As you can see, this small sketch book abstract has been built using watercolour pencils. Actually, I haven’t played around with these for ages and I was considering taking them on an outdoor sketch trip. So I wanted to remind myself how easy it is achieve quick, bright colour. Obviously, it is very easy and so I took a couple of pencils with me when we went to the Danum museum, before Christmas. And I really enjoyed using them.

Objects in Doncaster Museum

Above all, I really love painting intuitive abstracts, whether they are small or larger, like this one in this post here.

A Country Walk in Watercolour

A Country Walk

Good morning, everyone. I’d like to show you this watercolour painting, ‘A Country Walk’. Because it’s the third exercise I have done from Paul Talbot-Greaves excellent book, 30 Minute Landscapes. And I’m really pleased with the result. But I’m well aware that I’m not yet at the stage where I could make such a beautiful, striking composition as this from a simple scene. So, I’ll keep on practising!

However, this painting was an excellent way to practise the new techniques I’m learning and have fun at the same time! For example, I practised stippling, as I explained in my last post here. Also there’s spattering of paint, created by flicking a paintbrush, loaded with paint. Please wear protective clothing! Seriously though, see if you can spot these two techniques in this closeup of a holly bush.

Trees in Closeup

A Country Walk-a closeup

And I also had the chance to practise painting nice fine branches and twigs by gradually changing brush size. Yes, I know I should have thought of that myself, but I didn’t! Finally, you might also see the shadows on the road are carefully painted by following Paul’s method. To be honest, I was very nervous about this part of the painting. Mainly, I think because I am so used to manipulating acrylic paint which very generously allows you to paint over your mistakes. In fact, I might now have a bit more confidence when painting shadows in a landscape. Instead of just fudging it and hoping for the best. Here’s a closeup of branches and shadows.

Anyway, I do think this study will help me to progress my painting. And , to finish off with, have a look at this acrylic painting from a couple of years ago, with a similar composition. Of course, this is an imaginary scene and seems to me not quite finished. Perhaps I will feel more inspired to finish it now, who knows?

Another Country Walk

Which Way Now?

Australian Landscape, Painting in Acrylic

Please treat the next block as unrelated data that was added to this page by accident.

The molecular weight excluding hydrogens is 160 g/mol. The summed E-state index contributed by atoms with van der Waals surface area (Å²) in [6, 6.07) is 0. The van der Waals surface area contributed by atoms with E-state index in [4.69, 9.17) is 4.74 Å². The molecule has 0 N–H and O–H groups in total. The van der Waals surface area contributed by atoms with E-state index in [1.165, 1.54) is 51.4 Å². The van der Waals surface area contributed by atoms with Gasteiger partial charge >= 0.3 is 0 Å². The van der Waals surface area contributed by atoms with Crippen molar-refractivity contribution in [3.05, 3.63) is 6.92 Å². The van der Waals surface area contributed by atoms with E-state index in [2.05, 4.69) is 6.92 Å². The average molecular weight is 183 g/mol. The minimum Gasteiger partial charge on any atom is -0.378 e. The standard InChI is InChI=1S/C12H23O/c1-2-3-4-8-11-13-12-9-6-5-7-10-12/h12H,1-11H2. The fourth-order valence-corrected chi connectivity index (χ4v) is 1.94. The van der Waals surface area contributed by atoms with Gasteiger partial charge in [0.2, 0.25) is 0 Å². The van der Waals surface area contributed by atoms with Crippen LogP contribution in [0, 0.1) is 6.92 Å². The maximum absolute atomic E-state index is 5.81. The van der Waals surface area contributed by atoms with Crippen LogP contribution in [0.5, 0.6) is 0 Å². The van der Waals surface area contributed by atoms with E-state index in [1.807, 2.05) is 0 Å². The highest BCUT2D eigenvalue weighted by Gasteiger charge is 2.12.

Early Morning

Good morning everyone. As promised, here is my Australian landscape, finished only yesterday afternoon. And, I must admit, I’m really quite pleased with it. Actually, I feel now as if the tuition I’ve had access to on this course is finally coming together. If you’ve been following my blog, you will have seen many of my practice paintings of Australian landscape. I will confess that I felt out of my comfort zone with some of them. Perhaps the advice on using a restricted palette and simplifying the shapes was a lot to take in at first. Not to mention the unfamiliarity of the Queensland countryside. However, I would fully recommend this course, the Moore Method of Painting here.

Early Morning – a close up

At last, I’m beginning to pay attention to the pattern of light and shade in the scene. Also to use different kinds of brushstroke to indicate grasses, leaves and so on.

Early Morning – a close up of the rough grasses

Anyway, I definitely feel like I’m making progress, at last and I’m really looking forward to my next project, possibly an English landscape scene. Incidentally, there are some interesting paintings in my Gallery. And, if you like this one, it’s for sale. Acrylic on paper, 12 by 16 inches, unframed and without a mount. Go to the Contact Me page and drop me a line. Affordable Art, at reasonable prices. It’s £50 plus shipping , free in UK.

Painting Small Boats in Watercolour

A peaceful scene - the view over an expanse of water, with three small boats, tied up to a jetty.
Small boats on Ulley Dam

Good morning everyone. Last week I went out with some art buddies from our Rotherham Roar group, here . And we found this charming scene down the path from the visitors centre at Ulley Reservoir. And, I spent some time painting small boats. Although it was quite cold, we were all entranced by the beautiful view over the calm water. Partly because there were three brightly painted pleasure boats bobbing about, safely tied up to the jetty. Perhaps they are only available at the weekend, I’m not sure. But, I think they lead the eye quite naturally to the far hill in my composition. And, over the hill you’ll find the village of Ulley.

As you can see, the late Spring foliage on the trees is still a fresh, bright green. And it contrasts quite nicely with the blue and red paintwork of the boats. Of course, this is only a rough, quick, plein air sketch of the scene. But I hope it captures a little of the tranquillity and beauty of the morning.

Painting Small Boats at the Seaside

A man in a life jacket getting ready to push his small yacht off the beach, into the sea.
Getting Ready to Set Off

Actually, I found this acrylic painting in my stash when I was attempting to tidy my studio. In fact, I painted it from a little postcard photo. (Really, in order to get this viewpoint in real life, I would have been standing in the sea!) And it shows the picturesque Edwardian seaside resort of Filey, on the Yorkshire Coast. Incidentally, the tutor on the online course I’m following was recently encouraging us to look back at our old paintings. And, the intention was to critique them, carefully noting both the good as well as the poorer aspects of the painting. It’s all good practice in the grand plan. ( That is, of becoming a better artist!) So, wish me luck!